AMSTI Resources:
AMSTI Module:
Exploring Plate Tectonics
Learning Objectives:

  • Students will conduct research on the distribution of fossil fuels on Earth.
  • Students will use evidence from research to explain how non-renewable resources are the result of ongoing natural geological processes. 
  • Students will conduct a short research project to answer essential questions related to the science content. 
  • Students will draw evidence from a variety of informational texts to support their research on fossil fuels.
  • Students will engage in collaborative discussions with diverse partners, building on their classmates' ideas and expressing their own ideas.
  Strategies, Preparations and Variations  
Phase:
During/Explore/Explain
Activity:

During Strategy/Explore & Explain: 60+ minutes

Note: This portion of the lesson will make use of the "Jigsaw" literacy strategy. If the teacher is unfamiliar with this method, the following websites provide additional information about the implementation of this research-based strategy.

"Using the Jigsaw Cooperative Learning Technique" from readwritethink.org 

"Jigsaw" from adlit.org

  1. Students should be divided into groups of four. This will be the students' "home group". Each student in the home group will be assigned a different essential question to research:

    • How do we use fossil fuels in everyday life?
    • How are fossil fuels created?
    • Where on Earth and within Earth are fossil fuels located?
    • How can we conserve this non-renewable resource, and what alternate forms of energy could we use?

  2. After the teacher assigns each student in the home group one essential question, the students who are researching the same topic will meet in "expert groups". These are students across the home groups who are assigned to research the same essential question.
  3. Students will use the "Jigsaw Research" handout to guide their research and take note of important information. 

    Note: If the students have access to digital devices, the teacher could allow students to research the answer to their assigned essential question online. Alternatively, the teacher can lead students to the following websites to conduct their research. If the students do not have access to digital devices, the teacher could print the information from the websites or provide other resources (books, encyclopedias, etc.) for students to use for research purposes.

    "Energy Sources: Nonrenewable"-from Energy Kids U.S. Energy Information Administration

    "Non-renewable energy"-from National Geographic

    "Adventures in Energy"-from adventuresinenergy.org

    "Fossil Fuel Energy"-from kidzworld.com

    "Learning About Fossil Fuels"-from the U.S. Department of Energy

  4. After students complete their research with their "expert groups," students will return to their original "home groups." Each student will share their research with their home group. As students discuss their findings, students should take notes on the "Home Group Discussion" handout. Be sure students know they will be responsible for knowing the answers to all of the essential questions in the culminating activity.
Assessment Strategies:

The students will be informally assessed as they conduct research on the distribution of fossil fuels on Earth to ensure students are focusing on pertinent information. The teacher could formally assess the students by evaluating their research notes on the "Jigsaw Research" handout.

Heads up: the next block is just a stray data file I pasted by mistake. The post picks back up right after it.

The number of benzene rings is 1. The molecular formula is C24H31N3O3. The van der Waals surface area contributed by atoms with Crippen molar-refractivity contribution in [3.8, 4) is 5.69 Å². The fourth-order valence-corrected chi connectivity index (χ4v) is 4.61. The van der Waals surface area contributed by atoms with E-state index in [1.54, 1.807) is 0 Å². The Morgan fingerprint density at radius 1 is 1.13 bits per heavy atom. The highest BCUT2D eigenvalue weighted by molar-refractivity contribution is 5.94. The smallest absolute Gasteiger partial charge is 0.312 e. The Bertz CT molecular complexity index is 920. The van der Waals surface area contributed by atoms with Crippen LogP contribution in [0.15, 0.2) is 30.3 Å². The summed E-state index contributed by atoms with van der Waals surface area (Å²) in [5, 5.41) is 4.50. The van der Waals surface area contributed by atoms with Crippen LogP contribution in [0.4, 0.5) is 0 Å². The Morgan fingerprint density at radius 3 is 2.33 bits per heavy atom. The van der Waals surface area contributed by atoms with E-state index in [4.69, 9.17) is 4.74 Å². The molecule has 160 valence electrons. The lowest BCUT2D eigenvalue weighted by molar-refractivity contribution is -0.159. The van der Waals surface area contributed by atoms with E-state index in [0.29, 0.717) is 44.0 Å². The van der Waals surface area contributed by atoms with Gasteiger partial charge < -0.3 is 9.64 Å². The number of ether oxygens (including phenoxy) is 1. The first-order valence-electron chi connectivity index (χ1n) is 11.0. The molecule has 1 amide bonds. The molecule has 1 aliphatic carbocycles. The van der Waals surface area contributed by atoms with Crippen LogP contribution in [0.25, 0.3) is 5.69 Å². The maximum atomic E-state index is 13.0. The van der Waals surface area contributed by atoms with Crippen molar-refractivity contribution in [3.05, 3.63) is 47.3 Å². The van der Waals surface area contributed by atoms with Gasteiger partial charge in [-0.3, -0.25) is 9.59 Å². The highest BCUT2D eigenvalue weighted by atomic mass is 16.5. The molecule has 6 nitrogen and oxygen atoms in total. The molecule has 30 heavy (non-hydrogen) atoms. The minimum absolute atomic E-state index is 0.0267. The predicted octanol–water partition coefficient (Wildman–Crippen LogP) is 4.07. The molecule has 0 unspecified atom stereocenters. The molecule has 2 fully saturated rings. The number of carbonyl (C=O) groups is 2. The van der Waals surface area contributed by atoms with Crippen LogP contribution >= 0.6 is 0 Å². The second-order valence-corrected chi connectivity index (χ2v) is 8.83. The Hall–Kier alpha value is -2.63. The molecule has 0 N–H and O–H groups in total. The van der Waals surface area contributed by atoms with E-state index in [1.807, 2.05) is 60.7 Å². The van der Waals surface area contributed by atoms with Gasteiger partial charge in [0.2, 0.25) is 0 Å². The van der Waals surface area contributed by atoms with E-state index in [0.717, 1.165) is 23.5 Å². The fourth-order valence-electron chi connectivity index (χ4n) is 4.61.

The students will be informally assessed as they meet with their home groups to discuss their research. The teacher could formally assess the students by evaluating their research notes on the "Home Group Discussion" handout.


Advanced Preparation:

Teacher Background Information:

Our planet contains a variety of natural resources that help support life on Earth. The products that we use every day are developed from these natural resources. For example, notebook paper is a product made from the pulp of trees. Natural resources are generally divided into seven categories: plants, animals, soil, minerals, air, water, and energy sources (including sunlight, fossil fuels, the wind, and hydropower). Some resources are considered renewable because they are naturally replenished in a relatively short amount of time. Some examples of renewable resources are plants, animals, and solar energy. Other resources, such as coal, oil, and natural gas, are considered to be non-renewable resources because there is a limited amount available on Earth, and they take millions of years to form. This lesson will focus on the non-renewable resource of fossil fuels, including coal, oil, and natural gas.

This lesson will utilize the "Jigsaw" literacy strategy, in which students will become members of a home group and an expert group as they research and discuss their assigned topic. The following websites will provide additional background information regarding this research-based literacy strategy: "Using the Jigsaw Cooperative Learning Technique" from readwritethink.org and "Jigsaw" from adlit.org.

The teacher will need to make a copy of the "Jigsaw Research" and "Homegroup Discussion" handouts for each student. The teacher should preview these two handouts prior to teaching the lesson to be aware of the specific instructions for these parts of the activity. The teacher should copy the "Research Project Rubric" from readwritethink.org to formally assess each student's work at the conclusion of the lesson's activities.

Visit The Distribution and Creation of Fossil Fuels: A Collaborative Jigsaw Research Project lesson plan to learn more about this activity and additional lesson procedures to redeliver this Science activity in the classroom. 

Variation Tips (optional):
 
Notes or Recommendations (optional):

For more information about incorporating the Jigsaw strategy in your science classroom, please visit "Literacy Strategies in the Science Classroom: Using the Jigsaw Cooperative Learning Technique."

  Keywords and Search Tags